Things didn’t start well. Our assignment was to talk to strangers about their experiences arranging, providing and receiving care. But when our team of student researchers had gone out for the first time, we hadn’t found the courage to talk to a single person. We had already interviewed friends and acquaintances, and these interviews had gone well. But it’s hard enough to approach strangers for any reason, let alone to ask about something as personal as care.
A more experienced researcher was along this time to coach us. She showed us different ways to approach people, how to listen in ways that help people to open up, and how to make the signing of waivers go smoothly. Most of all, she encouraged us to just do it.
We walked through a busy park in downtown Toronto, looking for people to approach. A couple said they didn’t want to be disturbed. A man, walking slowly, said he was in too much of a rush. After our coach gave us a little talk about coping with rejection, we tried once more. A woman then agreed to talk, telling us how her career choices had been shaped by the desire to care for people, and how her father’s worsening health affected her family. After this, our confidence grew. The stories seemed to tumble out of people, one after another. We were amazed by the centrality of care in people’s lives – and by their willingness to tell us about it.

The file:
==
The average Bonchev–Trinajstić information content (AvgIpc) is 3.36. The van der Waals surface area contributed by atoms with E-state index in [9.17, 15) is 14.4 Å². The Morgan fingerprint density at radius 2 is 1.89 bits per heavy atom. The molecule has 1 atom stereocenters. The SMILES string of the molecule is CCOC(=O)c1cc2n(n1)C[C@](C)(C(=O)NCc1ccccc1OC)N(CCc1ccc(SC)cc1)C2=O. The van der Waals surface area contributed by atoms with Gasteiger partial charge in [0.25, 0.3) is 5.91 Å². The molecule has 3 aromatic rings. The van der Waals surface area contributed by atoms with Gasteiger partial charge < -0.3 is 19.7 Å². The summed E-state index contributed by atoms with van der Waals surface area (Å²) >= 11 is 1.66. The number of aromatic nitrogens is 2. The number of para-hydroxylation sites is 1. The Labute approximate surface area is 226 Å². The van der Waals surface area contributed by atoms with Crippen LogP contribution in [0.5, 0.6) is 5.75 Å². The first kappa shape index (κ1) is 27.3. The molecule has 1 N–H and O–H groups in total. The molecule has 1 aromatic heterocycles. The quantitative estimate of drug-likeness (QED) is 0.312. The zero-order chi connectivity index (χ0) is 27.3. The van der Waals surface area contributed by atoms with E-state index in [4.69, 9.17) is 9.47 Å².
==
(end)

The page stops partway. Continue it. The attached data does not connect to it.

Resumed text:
We were talking randomly with people of all ages and stations, and it seemed that everyone had an important care story to tell. As we reflected on that day, something important came into focus.
What had been holding us back? Our inexperience and shyness, yes. But also this: the topic of care itself. The time, work and worry devoted to care are hidden in our society – often shared only with the closest of friends. To talk about issues related to care is to open up about our needs and vulnerabilities. This was what had made us afraid to talk about it with strangers. And yet our care needs and concerns are central to our well-being, and connect us all deeply.
The way to successfully interview strangers in Queen’s Park? The same way we are going to improve the way that care is understood and arranged and delivered in our society. We need to get over our reluctance to talk and tell our stories.